Are Shoes Part Of The Problem With Football Injuries?
- Volume 17 - Issue 11 - November 2004
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There were a lot of reports circulating last month about the rise of injuries in the National Football League (NFL). An Indianapolis Star article noted that after four weeks of play, 34 players had been placed on injured reserve, the highest number in six years. As this issue went to press, 346 players are listed on injury reports in the NFL with the injuries ranging from mild to season-ending injuries. (That is an approximate average of 11 injured players per team.) Sixty-three of these injuries (18 percent) are lower-extremity injuries.
When asked about the causes behind the recent wave of injuries, many cite the high-impact, high-velocity collisions of the sport. Others cite playing surfaces, particularly artificial turf, as a contributing factor.
What caught my ear, though, was a recent comment from reporter Peter King on HBO’s Inside The NFL. Discussing the slew of recent injuries in the NFL and the various theories about it, King noted that one of his sources cited the inadequacy of the football shoes, saying they were equivalent to wearing ballet shoes on the football field.
One DPM believes football shoes have improved in recent years as there are more sizes and more choices for athletes. However, other podiatrists cite potential problems with football shoes. One podiatrist says there has been a trend toward lower profile, lower bulk shoes that are more streamlined and anatomical but the increased torque with these shoes may facilitate too much flexibility. “You can twist these shoes like a piece of licorice,” he says. On the other hand, he says, you have shoes that are too rigid. He says there needs to be more middle ground between the two extremes.
Another DPM who frequently lectures on sports medicine topics says the last for football shoes may not be wide enough to accommodate players’ feet. He says the plastic outsole that is cupped around the midfoot may cut into the foot sometimes and possibly predispose an athlete to a Jones or proximal-lateral metatarsal fracture.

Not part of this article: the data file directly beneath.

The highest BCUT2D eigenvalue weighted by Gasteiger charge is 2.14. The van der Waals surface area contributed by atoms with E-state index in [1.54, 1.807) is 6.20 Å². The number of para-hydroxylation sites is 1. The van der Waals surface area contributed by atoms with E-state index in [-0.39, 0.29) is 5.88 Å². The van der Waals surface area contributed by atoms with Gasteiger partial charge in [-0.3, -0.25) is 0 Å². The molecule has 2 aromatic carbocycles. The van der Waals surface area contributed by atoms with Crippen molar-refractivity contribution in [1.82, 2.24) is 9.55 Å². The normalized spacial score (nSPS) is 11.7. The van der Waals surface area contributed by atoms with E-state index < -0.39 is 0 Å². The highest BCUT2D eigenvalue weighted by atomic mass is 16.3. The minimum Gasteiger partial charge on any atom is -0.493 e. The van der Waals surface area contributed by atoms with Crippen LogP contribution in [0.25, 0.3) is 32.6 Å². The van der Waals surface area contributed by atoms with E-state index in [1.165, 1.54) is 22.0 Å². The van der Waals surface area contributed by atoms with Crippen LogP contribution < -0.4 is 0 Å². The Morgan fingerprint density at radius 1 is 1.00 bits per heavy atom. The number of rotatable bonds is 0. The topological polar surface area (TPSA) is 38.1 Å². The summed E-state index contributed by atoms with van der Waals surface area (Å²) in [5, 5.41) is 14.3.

Some football cleats — such as those with longer, irregular cleats at the peripheral margin of the sole with small pointed cleats in the middle of the sole — produce more torsional resistance, which may increase the risk of knee injuries, cites another DPM, who is a team podiatrist for high school and college teams, and has been an athletic trainer since 1976. He says flat cleats, screw-in cleats or pivot disk models have decreased torsional resistance and are therefore less likely to cause knee injuries.
He also cautions that football cleats “typically have little or no arch support” so there needs to be room for an orthotic device. It’s also important to educate athletes on appropriate orthotic use. One podiatrist who treats professional athletes notes that some patients take orthotics from their old shoes and place them in new shoes. He says one pro football player wound up suffering a season-ending injury as a result.
The consensus among the podiatrists whom I spoke with is there are five key fundamentals for an appropriate football cleat. It should meet the demands of the player’s position, the playing surface, the temperature and address the player’s foot type and any biomechanical problems.
The nature of the game isn’t going to change and the playing surfaces are largely beyond one’s control. However, if teams place more emphasis on preseason foot and ankle screenings, and seek more input from podiatrists on appropriate footwear for their athletes, it will likely have a favorable impact on reducing the number of football injuries at the high school, college and professional levels.